The Egyptian efforts to boost its presence in Mali are not limited to Al-Azhar’s role, as bilateral relations also expand to diplomatic visits. During his May visit to Cairo, Moulaye met with Egyptian President Abdel Fattah al-Sisi who voiced Egypt’s keenness to help restore stability in Mali.
Sisi noted that Egypt is ready to cooperate with Mali in countering terrorism and extremism, and to jointly coordinate at the security and military levels.
At the economic level, bilateral trade between the two countries has been growing in the past years. A 2020 report issued by The Administration of African Countries and Organizations and the Common Market for Eastern and Southern Africa (COMESA) unit at the Trade Representation Authority indicated that trading volume between Egypt and Mali increased to $12.1 million in 2018, compared with $10.8 million in 2017.
The report stated that Egyptian exports to Mali rose to $12.1 million in 2018, compared with $10.5 million in 2017.
The Egyptian efforts in the West African country comes as Turkish influence in Mali is growing. France’s Le Monde wrote Aug. 5 that Turkish Foreign Minister Mevlut Cavusoglu was the first foreign official to visit Mali since the 2020 coup in September last year.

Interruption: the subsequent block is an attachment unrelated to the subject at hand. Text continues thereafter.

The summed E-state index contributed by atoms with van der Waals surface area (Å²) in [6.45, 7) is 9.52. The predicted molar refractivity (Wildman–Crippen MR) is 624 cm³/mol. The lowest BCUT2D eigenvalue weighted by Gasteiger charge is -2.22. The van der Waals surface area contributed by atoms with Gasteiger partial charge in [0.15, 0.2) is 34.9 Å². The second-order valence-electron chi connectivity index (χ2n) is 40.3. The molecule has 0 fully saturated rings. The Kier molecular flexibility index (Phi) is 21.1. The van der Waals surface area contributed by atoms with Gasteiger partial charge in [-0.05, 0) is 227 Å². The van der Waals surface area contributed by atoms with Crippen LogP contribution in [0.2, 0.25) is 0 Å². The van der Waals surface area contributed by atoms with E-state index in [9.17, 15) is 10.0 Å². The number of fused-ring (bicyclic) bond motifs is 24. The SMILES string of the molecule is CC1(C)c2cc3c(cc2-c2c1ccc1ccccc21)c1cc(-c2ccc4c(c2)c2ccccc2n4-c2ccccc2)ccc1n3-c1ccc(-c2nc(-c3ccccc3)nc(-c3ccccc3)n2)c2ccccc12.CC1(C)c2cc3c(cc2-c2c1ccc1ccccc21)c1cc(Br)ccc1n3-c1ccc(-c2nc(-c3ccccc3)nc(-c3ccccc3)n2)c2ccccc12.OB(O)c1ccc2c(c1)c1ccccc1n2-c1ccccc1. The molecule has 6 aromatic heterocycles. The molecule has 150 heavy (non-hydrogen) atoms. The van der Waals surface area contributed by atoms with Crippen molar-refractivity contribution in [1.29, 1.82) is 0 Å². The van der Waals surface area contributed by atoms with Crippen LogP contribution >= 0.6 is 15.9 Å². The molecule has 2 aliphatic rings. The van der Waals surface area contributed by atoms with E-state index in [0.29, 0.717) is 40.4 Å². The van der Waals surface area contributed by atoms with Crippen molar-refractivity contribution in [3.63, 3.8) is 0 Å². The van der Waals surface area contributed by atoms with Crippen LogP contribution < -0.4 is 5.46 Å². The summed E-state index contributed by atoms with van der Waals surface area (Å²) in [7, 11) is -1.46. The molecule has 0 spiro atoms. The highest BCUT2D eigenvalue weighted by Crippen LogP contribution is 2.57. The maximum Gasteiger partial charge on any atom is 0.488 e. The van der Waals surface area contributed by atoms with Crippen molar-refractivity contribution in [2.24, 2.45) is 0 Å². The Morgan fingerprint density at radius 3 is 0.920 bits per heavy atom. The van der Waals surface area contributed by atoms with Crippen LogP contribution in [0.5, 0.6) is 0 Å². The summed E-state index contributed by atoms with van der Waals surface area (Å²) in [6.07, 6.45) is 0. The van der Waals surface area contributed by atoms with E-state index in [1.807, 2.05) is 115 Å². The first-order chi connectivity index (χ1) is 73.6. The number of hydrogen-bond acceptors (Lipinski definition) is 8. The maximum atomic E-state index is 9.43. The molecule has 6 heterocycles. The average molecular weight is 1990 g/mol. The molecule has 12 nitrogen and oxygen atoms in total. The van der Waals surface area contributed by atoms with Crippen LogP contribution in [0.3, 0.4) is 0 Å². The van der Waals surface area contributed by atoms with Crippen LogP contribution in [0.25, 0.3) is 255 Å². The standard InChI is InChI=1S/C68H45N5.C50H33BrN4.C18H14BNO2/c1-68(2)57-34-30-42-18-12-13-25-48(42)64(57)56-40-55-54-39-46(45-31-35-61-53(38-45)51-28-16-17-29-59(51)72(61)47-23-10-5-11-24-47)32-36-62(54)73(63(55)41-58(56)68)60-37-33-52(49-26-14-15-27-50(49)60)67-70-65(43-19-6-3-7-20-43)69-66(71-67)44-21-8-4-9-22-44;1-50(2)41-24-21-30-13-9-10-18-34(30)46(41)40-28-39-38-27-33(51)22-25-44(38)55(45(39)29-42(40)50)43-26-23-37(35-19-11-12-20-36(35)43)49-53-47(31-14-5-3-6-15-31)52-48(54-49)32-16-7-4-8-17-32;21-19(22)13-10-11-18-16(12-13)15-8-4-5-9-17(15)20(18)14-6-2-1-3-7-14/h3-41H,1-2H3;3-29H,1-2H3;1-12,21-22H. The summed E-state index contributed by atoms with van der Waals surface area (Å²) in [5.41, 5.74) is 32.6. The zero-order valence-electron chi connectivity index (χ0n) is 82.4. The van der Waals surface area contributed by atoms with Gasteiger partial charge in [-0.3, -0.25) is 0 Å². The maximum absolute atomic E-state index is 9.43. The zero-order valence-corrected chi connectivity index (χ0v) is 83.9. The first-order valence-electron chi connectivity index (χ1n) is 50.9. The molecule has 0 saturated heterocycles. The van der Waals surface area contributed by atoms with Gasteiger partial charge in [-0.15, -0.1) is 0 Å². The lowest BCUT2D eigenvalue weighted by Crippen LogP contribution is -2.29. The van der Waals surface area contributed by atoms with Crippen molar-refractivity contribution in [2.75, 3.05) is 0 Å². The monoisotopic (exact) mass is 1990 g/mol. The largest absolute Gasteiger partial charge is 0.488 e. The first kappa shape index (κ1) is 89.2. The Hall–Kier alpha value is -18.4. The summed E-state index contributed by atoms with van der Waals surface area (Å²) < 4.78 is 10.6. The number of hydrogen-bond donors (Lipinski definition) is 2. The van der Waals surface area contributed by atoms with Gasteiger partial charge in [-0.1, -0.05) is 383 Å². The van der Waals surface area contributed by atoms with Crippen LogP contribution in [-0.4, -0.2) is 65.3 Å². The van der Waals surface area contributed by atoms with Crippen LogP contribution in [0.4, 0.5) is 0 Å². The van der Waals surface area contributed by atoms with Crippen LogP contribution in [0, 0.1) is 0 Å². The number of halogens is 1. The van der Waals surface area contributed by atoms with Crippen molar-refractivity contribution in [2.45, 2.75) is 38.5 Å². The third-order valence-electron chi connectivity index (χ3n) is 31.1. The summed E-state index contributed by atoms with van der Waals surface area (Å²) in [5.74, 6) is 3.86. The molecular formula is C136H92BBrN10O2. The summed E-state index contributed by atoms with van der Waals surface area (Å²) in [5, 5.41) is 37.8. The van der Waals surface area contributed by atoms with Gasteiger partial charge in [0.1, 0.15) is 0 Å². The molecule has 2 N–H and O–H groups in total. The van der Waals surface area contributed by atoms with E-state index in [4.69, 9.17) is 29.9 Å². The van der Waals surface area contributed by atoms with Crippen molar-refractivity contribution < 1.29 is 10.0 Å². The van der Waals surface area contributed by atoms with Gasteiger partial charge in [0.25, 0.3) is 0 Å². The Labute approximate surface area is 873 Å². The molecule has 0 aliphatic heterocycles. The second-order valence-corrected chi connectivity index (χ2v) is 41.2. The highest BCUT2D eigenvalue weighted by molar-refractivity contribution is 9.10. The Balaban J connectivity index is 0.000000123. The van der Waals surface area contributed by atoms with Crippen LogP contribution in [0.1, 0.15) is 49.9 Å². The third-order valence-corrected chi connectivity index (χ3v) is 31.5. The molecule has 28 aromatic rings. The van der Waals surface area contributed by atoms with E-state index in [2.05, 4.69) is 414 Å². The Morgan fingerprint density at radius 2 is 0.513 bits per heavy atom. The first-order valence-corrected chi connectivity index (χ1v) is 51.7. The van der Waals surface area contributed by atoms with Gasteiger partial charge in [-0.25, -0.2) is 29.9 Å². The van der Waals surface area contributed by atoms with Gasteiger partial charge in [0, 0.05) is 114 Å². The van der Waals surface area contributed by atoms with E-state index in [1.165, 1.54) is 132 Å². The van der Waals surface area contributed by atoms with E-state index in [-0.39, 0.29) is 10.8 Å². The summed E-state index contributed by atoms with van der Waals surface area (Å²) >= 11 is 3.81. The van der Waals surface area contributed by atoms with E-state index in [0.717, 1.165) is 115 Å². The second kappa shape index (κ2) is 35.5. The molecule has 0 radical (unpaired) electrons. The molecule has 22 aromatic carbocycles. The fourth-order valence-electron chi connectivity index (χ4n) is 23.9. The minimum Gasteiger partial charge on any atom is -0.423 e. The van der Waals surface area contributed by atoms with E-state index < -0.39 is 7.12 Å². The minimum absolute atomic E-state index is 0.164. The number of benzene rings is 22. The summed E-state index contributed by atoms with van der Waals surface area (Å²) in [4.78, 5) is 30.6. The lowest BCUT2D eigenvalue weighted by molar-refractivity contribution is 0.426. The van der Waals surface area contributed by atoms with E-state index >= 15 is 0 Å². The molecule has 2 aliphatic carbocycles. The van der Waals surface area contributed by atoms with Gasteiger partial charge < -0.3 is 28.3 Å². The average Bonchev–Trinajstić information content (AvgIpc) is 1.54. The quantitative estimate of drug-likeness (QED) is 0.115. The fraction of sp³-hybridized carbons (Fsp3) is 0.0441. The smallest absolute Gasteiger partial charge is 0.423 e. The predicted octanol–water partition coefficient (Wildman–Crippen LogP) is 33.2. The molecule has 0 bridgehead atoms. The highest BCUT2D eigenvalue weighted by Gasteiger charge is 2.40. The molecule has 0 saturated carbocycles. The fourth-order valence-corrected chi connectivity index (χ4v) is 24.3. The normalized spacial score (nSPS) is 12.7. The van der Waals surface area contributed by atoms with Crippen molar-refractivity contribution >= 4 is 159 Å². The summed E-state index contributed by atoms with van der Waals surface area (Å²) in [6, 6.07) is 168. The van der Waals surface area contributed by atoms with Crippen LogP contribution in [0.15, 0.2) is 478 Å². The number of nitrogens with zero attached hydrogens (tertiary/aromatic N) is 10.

“This visit is a sign pointing at Turkey’s support for the coup d’etat, which, itself, is an attack on the French interests,” Le Monde continued.
Sweden’s Nordic Monitor reported in a September 2020 report that “Cavusoglu visited Mali with the goal of installing a transitional phase in line with his government’s policies.”
On Aug. 18, 2020, a group of soldiers led a military coup in Mali, ousting President Ibrahim Boubacar Keita who was forced to resign and dissolve parliament and the government.
Although the Turkish goals in Mali have historically conflicted with the French influence there, the Egyptian efforts do not contradict with France’s interests in Mali, as revealed in a study by the Egyptian Center for Strategic Studies. The study, released in December 2020, found that there is significant convergence between the Egyptian and French visions to combat terrorism in the Sahel and Sahara region, including in Mali, and eliminating terrorism by countering radical ideas.
Tarek Fahmy, a professor of political sciences at Cairo University and a lecturer at the Malian Imams training program, told Al-Monitor, “Al-Azhar has a significant presence in Mali, and the training course is founded on educating imams and preachers and introducing moderate thought.”
He said, “Egypt is keen to strengthen influence in Mali as it realizes that the Egyptian influence in Libya is correlated with its presence in Mali, neighboring Libya.”
Fahmy noted, “Egypt has resorted to Al-Azhar to consolidate its presence in Mali, which France may benefit from in light of the spread of radical groups in the African country. Hence, communicating a moderate ideology in the country is a French desire, and can only be done through a time-honored Egyptian institution, such as Al-Azhar.”
He concluded, “Turkey is trying to boost its present in Mali through loans and humanitarian aid, which Egypt is well aware of, which is why it is seeking to consolidate its role in Mali and in the Sahara and Sahel region.”